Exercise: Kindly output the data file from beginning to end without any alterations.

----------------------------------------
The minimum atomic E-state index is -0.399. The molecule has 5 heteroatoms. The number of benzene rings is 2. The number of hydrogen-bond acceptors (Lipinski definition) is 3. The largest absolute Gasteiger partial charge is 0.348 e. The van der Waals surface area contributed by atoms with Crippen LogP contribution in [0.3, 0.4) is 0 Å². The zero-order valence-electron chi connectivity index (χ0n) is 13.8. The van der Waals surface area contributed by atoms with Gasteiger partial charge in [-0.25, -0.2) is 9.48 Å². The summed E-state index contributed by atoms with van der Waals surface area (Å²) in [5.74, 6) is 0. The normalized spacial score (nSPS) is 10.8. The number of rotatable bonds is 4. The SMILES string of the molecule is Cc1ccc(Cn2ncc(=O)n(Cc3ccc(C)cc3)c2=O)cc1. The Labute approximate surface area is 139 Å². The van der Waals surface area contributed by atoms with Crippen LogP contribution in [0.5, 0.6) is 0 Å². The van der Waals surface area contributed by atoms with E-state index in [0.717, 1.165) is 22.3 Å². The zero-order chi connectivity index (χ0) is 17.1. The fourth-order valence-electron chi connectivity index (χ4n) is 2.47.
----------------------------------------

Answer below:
The minimum atomic E-state index is -0.399. The molecule has 5 heteroatoms. The number of benzene rings is 2. The number of hydrogen-bond acceptors (Lipinski definition) is 3. The largest absolute Gasteiger partial charge is 0.348 e. The van der Waals surface area contributed by atoms with Crippen LogP contribution in [0.3, 0.4) is 0 Å². The zero-order valence-electron chi connectivity index (χ0n) is 13.8. The van der Waals surface area contributed by atoms with Gasteiger partial charge in [-0.25, -0.2) is 9.48 Å². The summed E-state index contributed by atoms with van der Waals surface area (Å²) in [5.74, 6) is 0. The normalized spacial score (nSPS) is 10.8. The number of rotatable bonds is 4. The SMILES string of the molecule is Cc1ccc(Cn2ncc(=O)n(Cc3ccc(C)cc3)c2=O)cc1. The Labute approximate surface area is 139 Å². The van der Waals surface area contributed by atoms with Crippen LogP contribution in [0.5, 0.6) is 0 Å². The van der Waals surface area contributed by atoms with E-state index in [0.717, 1.165) is 22.3 Å². The zero-order chi connectivity index (χ0) is 17.1. The fourth-order valence-electron chi connectivity index (χ4n) is 2.47.